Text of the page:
ONE PART CONCERT | ONE PART CONVERSATION.
This past year has been a testament to the long-held assertion that Susan Gibson is a road warrior in the truest sense in addition to being a dedicated singer, songwriter, and performing musician. The CMA award-winning songwriter (the Dixie Chicks took the Gibson-penned “Wide Open Spaces” to the top for four weeks) has been hitting the road consistently over the past 14 years, touring nationally in support of her own brand of Texas-Americana-folk music. However, 2010 started off as the year where the road unexpectedly hit her back, and in February she suffered a severely broken arm, dislocated elbow, and shattered wrist in a car accident. Doctors estimated she wouldn’t be playing guitar until early fall, and her record release plans were put on hold indefinitely.
Road warriors don’t sit around for too long when their livelihood involves playing music and traveling, however, and Gibson was playing full shows a mere two- and-a-half months after the accident with the help of some physical therapy, fan support, and a lot of determination. The back half of 2010 made up for lost time with two tours to the northern Rocky Mountain region, a Southeast tour, and her well-worn paths across Texas.
Gibson’s 2011 release, Tightrope, is both right at home with and a departure from her previous albums. While the album was recorded before her accident, the mood and tone are fitting of a year spent in reflection. Gibson and producer Gabe Rhodes are the sole musicians on Tightrope, which manages to be beautiful in its sparseness, easily accessible yet full of sophisticated notes for those who take a careful listen. A pencil eraser on a cigar box for percussion, a plucked grand piano string, or a dobro with a neck so warped it isn’t a dobro anymore; these elements create an intimate album that only two creative minds sitting in a studio together for days at a time can create.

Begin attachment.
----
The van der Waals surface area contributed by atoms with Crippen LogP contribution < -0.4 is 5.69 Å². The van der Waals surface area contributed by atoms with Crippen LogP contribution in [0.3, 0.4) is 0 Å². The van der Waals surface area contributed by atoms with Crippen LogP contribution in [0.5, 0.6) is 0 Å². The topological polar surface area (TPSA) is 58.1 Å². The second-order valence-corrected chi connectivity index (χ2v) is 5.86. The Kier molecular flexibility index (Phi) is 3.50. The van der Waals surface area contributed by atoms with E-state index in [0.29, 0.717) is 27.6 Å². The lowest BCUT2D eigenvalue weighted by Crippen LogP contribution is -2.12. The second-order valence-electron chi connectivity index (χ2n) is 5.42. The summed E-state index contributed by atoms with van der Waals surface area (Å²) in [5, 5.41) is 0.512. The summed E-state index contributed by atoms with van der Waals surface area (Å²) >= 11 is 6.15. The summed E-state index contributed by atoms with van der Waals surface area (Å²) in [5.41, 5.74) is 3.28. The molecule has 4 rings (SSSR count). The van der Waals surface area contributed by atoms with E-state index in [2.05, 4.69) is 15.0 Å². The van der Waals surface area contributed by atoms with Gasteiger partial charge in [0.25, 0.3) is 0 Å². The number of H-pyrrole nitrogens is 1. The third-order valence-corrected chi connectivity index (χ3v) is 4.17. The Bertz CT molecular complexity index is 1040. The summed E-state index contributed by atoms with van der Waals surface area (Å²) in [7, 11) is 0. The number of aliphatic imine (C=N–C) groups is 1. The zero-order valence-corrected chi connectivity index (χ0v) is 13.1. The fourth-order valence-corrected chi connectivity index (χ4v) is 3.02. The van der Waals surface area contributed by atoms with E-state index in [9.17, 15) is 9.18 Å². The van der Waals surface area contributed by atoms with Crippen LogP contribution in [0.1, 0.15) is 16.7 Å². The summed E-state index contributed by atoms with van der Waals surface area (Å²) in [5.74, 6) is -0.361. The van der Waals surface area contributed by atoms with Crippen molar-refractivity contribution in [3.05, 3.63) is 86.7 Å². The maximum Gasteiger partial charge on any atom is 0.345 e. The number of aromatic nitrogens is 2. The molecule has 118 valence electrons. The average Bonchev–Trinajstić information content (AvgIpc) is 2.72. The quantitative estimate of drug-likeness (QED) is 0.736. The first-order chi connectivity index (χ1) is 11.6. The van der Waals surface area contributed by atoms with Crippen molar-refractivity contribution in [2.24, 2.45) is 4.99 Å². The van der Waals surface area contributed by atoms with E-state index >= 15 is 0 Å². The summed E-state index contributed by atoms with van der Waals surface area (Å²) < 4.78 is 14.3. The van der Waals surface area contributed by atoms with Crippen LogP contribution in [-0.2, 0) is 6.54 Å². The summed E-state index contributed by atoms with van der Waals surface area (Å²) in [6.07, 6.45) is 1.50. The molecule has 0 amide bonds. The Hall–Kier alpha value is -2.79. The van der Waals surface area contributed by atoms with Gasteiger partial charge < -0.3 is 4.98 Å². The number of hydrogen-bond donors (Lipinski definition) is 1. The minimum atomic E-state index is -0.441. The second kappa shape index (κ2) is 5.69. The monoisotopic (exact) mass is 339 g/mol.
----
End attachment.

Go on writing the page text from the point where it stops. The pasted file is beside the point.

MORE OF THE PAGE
The songs themselves are tried and true Susan Gibson, whose craftsmanship in songwriting has made her one of the most respected artists in the Texas scene and beyond. Tightrope features co-writers that run the gamut from established songwriters like Michael Hearne, Monica Smart (“Evergreen” and “Never Enough”), and Jana Pochop (“Lovely When You Cry”) to first time writers but longtime friends Amy Patton,
Michelle Moss, and Marian Brackney (“Hope Diamond”), proving that Gibson draws inspiration from many creative stimuli. From a powerful narrative about a guitar and the lives it touched (“The Wood Wouldn’t
Burn”) to the assertive and fiercely independent title track, Gibson continues to affirm her place on the list of troubadour songwriters who have an innate need to affect the lives of their fellow humans through song.
While the road literally stopped Gibson in her tire tracks last year, it also gave the motivation
to heal and is now the means to bring Tightrope to an audience. Gibson plans to debut it in Texas
and beyond with a series of Spring album release dates as well as with an official showcase
at the 2011 Folk Alliance Conference in Memphis.
Jana Pochop’s instinct for deep grooves and poignant lyrics are obvious on her most recent musical offerings, the 2017 single “Lightning” and her 2014 EP Throats Are Quarries. Produced by Daniel Barrett, Jana combines her gifts; lyrics that are as fearless as they are vulnerable, as skeptical as they are hopeful – woven into beautiful and fully fleshed arrangements. Throats Are Quarries completes a trilogy of EPs crafted by Jana and Dan, and affirms that she’s got one foot firmly planted in the grassy-rootsy folk genre while the other stomps around the pop world like a boss. Lightning continues this trend with a core groove interwoven through Jana’s lyrics and intricate cello.
"Jana is singer-songwriter with the articulation of a street poet.” – Terri Hendrix
Tickets include meet & greet with all the artists, post-show.
***Cash Bar/Local Food Truck(s) & Custom LRS swag available***